Thursday, February 14, 2008

introducing Banana


I'm so happy to electronically introduce you to Banana Mogantosh, newest member of the clan. At thirteen weeks in utero he has formed vocal cords and might be able to suck his thumb. We are very happy, and I am very weepy...in fact, I cried twice during a recent episode of 'So You Think You Can Dance'.

So far we are focusing on the romantic, rather than the practical. How much fun two babies will be, we assure ourselves. What great mates they will be together! How much easier it will be the second time around! How much they will entertain each other so we can get back to watching the West Wing!

I’m making lists: take the bassinette out of the shed, look for a double pram on EBay, keep an eye out for specials on those toddler dog leashes, etc. But it struck me recently that it will be the everyday routines of my new life that might pose a challenge. If I let my mind stray too far towards the reality, my preparation manual starts to look a little like this:

• Welcome to your new life with two kids under two! We’re so glad you’ve decided to take this step but would like to remind you that there is no turning back. You can begin by farewelling all activities superfluous to baby-wrangling, including adult conversation, leg-waxing and going to the toilet alone.
• Do not increase your fitness before beginning this marathon. In fact, grow fatter and fatter each month until you resemble a beach ball on sticks, and are unable to move further than the toilet without assistance. Then undergo either a day of two of excruciating, exhausting pain or major surgery.
• Do not take any recovery time between the physical effort described above and the beginning of this new life. In fact, begin breastfeeding New Baby at three-hourly intervals as soon as the anaesthetic has worn off.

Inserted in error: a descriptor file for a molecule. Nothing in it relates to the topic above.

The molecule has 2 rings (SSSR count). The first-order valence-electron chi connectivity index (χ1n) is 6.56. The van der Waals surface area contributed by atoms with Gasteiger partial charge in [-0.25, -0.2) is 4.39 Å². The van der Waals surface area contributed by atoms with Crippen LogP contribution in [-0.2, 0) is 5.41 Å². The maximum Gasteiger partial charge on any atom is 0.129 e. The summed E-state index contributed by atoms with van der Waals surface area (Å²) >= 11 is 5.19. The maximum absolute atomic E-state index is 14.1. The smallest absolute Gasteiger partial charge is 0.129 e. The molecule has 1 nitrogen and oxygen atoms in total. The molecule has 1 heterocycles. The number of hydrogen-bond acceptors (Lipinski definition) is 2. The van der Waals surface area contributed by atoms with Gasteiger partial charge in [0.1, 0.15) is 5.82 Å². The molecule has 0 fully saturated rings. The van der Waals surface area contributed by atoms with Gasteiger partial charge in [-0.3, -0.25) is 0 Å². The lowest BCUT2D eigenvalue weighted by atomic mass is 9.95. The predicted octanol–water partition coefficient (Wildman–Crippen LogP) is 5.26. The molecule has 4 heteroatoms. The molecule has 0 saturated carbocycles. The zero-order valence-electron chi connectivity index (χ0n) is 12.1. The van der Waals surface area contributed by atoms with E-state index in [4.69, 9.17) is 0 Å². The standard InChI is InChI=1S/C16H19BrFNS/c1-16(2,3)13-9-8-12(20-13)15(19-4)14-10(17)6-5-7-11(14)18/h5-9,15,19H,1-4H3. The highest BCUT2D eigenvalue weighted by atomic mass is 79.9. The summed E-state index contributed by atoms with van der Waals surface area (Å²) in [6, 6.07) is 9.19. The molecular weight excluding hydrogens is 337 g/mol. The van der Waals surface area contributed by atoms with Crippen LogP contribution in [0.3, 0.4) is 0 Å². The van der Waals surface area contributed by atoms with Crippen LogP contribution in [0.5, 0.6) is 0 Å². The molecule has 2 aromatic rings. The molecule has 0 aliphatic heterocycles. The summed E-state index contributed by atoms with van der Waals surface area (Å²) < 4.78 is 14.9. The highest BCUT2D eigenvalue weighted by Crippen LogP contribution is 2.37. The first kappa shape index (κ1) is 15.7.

• Sleep now. After the birth of New Baby and the subsequent emotional response of Old Baby, sleep must be taken in 20 minute blocks between feeding, changing and settling New Baby, while feeding, changing and settling Old Baby.
• At the same time as lifting, chasing and wrestling a fifteen-kilo Old Baby, ensure that you don’t drop, squash or forget about tiny fragile four-kilo New Baby.
• Old Baby will feel rejected and confused by New Baby’s arrival, and may pull New Baby off your breast, pull your breast off, hit herself dramatically in the head and try to kill New Baby in innovative ways. You must comfort, support and attend to Old Baby during the twenty-minute sleep blocks described above.
• Maintain a level of emotional stability, despite the hormonal casserole that your body has now become. Fight all urges to cry, shout and throw objects in anger (especially if object is New Baby).
• Obey all urges to eat. Encourage others to cook, shop for and feed you as much as possible without overstepping the bounds of decency. Never underestimate the raging appetite of a breastfeeding mother.
• Look after the delicate flower of your partnership, which will be under siege by lack of sleep, sex or conversations that don’t begin ‘It’s your turn’.
• Maintain a house that has increased its load by one member, who has no control of their bowels or bladder. Standards of cleanliness must increase with the arrival of delicate New Baby, and you must do this increased housework in the twenty-minute sleep blocks described above.
• Have fun!